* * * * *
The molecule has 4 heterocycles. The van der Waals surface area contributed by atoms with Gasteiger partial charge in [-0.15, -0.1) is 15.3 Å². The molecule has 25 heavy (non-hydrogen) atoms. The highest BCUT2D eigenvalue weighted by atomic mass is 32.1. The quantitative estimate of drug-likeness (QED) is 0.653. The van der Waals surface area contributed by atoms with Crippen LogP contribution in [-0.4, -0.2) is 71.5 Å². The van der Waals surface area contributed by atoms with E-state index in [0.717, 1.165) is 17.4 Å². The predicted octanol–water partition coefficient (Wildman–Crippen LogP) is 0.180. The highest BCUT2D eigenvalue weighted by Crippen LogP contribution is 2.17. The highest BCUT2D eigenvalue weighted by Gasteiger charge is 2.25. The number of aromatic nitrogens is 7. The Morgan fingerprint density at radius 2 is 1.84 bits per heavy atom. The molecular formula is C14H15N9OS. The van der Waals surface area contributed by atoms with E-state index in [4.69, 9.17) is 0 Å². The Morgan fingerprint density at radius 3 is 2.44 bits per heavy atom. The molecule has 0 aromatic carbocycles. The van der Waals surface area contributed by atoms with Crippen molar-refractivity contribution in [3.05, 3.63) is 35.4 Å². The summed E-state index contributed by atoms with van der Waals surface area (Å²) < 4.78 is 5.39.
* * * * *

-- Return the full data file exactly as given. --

The molecule has 4 heterocycles. The van der Waals surface area contributed by atoms with Gasteiger partial charge in [-0.15, -0.1) is 15.3 Å². The molecule has 25 heavy (non-hydrogen) atoms. The highest BCUT2D eigenvalue weighted by atomic mass is 32.1. The quantitative estimate of drug-likeness (QED) is 0.653. The van der Waals surface area contributed by atoms with Crippen LogP contribution in [-0.4, -0.2) is 71.5 Å². The van der Waals surface area contributed by atoms with E-state index in [0.717, 1.165) is 17.4 Å². The predicted octanol–water partition coefficient (Wildman–Crippen LogP) is 0.180. The highest BCUT2D eigenvalue weighted by Crippen LogP contribution is 2.17. The highest BCUT2D eigenvalue weighted by Gasteiger charge is 2.25. The number of aromatic nitrogens is 7. The Morgan fingerprint density at radius 2 is 1.84 bits per heavy atom. The molecular formula is C14H15N9OS. The van der Waals surface area contributed by atoms with E-state index in [4.69, 9.17) is 0 Å². The Morgan fingerprint density at radius 3 is 2.44 bits per heavy atom. The molecule has 0 aromatic carbocycles. The van der Waals surface area contributed by atoms with Crippen molar-refractivity contribution in [3.05, 3.63) is 35.4 Å². The summed E-state index contributed by atoms with van der Waals surface area (Å²) < 4.78 is 5.39.